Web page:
The Everglades National Park was founded in 1934 in order to protect the unique ecosystem in the area of the Kissimmee River. This river flows out of Lake Okochebee, south, towards the Florida Bay. Even though the today's park covers the area of 6,110 sq km and includes the largest mangrove forest in the western hemisphere, the swamps used to cover a four-time bigger area before. The ecosystem has been heavily damaged by insensitive human interferences: it was drained to create farmland or adjusted for building a railway. Today, the Everglades National Park is home to more than 350 bird species, 300 fishes, 40 mammal species and around 50 species of reptiles. The protection and restoration of the unique ecosystem is one of the hot political topics in Florida.
The park is best-known for alligators, which are literally at every corner. They lie indifferently along the tourist paths, not paying the slightest attention to the photographing tourists. Apart from alligators, you can also encounter crocodiles and other reptiles, as well as various bird species, such as herons, flamingos or eagles. Watching the playful grey squirrels or raccoons can be good fun, too. However, you will also find species on the verge of extinction in Everglades- the manatee or the Florida puma. There are only about ten Florida pumas left in whole Florida. Apart from the swamps, you can also admire the so-called tree islands called hammocks in the Everglades National Park. They are formed by clumps of different tropical woods that are not only resistant to regular flooding, but to the frequent fires as well. The vast mangrove forests spread along the coast while farther into the mainland, there are more cypress and pine trees.
You can explore the Everglades National Park in several different ways. There is a road running through the park, from which you can take short trips into the surroundings. Another popular means of transport are hovercrafts that can reach the speed of 70 km per hour in the vast swamps. It is an unforgettable experience to explore the park by boat. The route through narrow canals, over 160 km long, takes about 7 seven days on a canoe. It is a good idea to have a guide with you as it is very easy to get lost. Do not underestimate protection against mosquitoes, as they are, without doubt, the most populous animal species in Everglades. Watch your steps, alligators are everywhere. The entrance fee (valid for 7 days) is 10 dollar per car and 5 dollars for a cyclist or a pedestrian. It is best to visit the park in winter, even though it is the peak of the tourist season. You will avoid the tropical temperatures and occasional hurricanes that occur in summer. There are also fewer mosquitoes there and a Christmas diner under a palm tree, with the pleasant temperature of 20 degrees Celsius, has its charm.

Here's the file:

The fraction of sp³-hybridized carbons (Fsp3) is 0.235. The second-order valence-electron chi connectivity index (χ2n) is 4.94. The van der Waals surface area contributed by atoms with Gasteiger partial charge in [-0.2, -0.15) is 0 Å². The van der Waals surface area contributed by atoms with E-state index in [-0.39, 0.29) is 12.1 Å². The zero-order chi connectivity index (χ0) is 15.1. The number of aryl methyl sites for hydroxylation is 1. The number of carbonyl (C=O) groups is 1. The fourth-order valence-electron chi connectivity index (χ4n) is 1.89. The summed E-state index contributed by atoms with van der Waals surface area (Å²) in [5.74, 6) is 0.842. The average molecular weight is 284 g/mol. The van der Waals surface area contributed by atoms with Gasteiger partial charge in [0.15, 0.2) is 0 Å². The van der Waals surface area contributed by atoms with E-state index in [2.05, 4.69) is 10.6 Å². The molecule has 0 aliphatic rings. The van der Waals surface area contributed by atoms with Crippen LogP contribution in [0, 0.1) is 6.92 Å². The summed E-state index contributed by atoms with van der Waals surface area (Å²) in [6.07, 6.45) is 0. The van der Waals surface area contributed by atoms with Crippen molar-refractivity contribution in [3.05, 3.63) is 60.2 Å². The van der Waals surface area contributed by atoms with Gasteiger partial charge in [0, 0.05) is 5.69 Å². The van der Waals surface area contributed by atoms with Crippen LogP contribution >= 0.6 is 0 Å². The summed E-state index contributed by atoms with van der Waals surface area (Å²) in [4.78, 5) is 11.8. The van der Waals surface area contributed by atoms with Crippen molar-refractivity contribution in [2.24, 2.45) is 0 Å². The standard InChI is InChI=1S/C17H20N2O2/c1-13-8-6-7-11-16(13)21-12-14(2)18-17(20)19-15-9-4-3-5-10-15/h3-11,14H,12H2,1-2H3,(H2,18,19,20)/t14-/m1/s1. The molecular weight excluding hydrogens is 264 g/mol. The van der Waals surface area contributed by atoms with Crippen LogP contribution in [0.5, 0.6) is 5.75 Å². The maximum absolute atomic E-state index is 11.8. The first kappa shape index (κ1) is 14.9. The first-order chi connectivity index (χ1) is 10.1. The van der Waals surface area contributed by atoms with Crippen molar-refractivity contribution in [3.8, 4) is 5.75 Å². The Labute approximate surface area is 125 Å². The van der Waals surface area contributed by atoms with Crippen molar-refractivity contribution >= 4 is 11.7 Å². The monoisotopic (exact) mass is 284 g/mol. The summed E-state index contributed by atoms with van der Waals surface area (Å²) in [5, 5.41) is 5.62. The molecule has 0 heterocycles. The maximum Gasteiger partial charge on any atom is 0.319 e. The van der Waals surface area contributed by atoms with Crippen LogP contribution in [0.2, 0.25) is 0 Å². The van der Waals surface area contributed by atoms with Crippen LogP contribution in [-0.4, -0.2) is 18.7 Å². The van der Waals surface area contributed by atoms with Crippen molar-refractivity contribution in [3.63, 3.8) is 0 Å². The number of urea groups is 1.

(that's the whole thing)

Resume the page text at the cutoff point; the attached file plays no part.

There are several equipped camps and other camping sites, e.g. along the boat route. It is necessary to have permission for staying outside the official camps and you must take enough water and sufficient food supplies with you. The nearest hotel is in the nearby Florida City .